Freezing spectra of INA bacteria from different parts of the world were compared. A slight increase in efficiency of freezing nuclei produced by strains from warmer climates was observed. Whole cells of the most efficient strain produced nuclei active at temperatures ranging from −2 to −10°C, whereas fragments from these cells exhibited activity only at −8 to −10°C. In all cases, the frequency of active cells in a population proved low. Thus, activity at −8 to −10°C was evidenced by 1 cell in about 300, the corresponding ratio being 1 in 104 at −2 to −4°C. It was shown in several ways that the variety of “freezer” individuals was not due to a need for multicell aggregation or any other cooperative process. Also, the time at which a given individual in a cell population expressed its latent freezing potential was shown to vary with time and cell physiological state.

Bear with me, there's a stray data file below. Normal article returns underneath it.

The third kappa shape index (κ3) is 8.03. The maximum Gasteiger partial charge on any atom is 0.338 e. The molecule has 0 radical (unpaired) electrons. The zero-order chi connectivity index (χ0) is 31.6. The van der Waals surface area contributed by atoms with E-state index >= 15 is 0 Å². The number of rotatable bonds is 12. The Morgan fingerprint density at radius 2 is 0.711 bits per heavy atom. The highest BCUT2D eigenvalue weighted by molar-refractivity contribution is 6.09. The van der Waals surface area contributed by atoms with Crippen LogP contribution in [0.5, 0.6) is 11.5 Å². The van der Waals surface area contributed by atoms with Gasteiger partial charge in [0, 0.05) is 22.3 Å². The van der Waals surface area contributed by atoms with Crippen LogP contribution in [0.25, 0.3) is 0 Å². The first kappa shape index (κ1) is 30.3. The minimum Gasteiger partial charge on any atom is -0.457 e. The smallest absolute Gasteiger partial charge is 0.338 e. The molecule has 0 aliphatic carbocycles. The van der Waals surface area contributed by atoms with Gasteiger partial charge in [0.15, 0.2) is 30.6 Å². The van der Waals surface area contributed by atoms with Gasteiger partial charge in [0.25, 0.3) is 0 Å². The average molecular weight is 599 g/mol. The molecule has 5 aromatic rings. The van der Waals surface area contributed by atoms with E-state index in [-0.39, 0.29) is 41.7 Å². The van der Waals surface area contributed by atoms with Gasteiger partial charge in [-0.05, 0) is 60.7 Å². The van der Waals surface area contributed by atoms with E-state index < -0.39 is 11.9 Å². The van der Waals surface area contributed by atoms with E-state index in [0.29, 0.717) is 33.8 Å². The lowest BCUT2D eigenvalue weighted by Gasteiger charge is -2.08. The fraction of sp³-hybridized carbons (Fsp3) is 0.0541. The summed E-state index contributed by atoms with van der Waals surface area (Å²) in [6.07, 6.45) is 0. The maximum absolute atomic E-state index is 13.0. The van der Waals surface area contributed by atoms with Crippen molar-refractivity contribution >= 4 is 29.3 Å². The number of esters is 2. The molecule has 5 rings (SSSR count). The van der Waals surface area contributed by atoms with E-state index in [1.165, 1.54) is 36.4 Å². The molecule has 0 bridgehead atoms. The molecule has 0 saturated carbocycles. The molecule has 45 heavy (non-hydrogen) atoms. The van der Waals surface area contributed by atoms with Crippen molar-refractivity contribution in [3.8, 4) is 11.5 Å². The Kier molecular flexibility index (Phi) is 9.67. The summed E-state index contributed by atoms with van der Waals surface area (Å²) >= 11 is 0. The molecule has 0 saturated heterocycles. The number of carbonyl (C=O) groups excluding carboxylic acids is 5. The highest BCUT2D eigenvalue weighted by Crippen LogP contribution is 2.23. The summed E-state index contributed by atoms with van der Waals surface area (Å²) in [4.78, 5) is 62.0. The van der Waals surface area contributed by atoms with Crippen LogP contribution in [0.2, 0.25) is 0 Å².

|Number of pages||7|
|Journal||Journal of Applied Meteorology and Climatology|
|State||Published - 1 Sep 1981|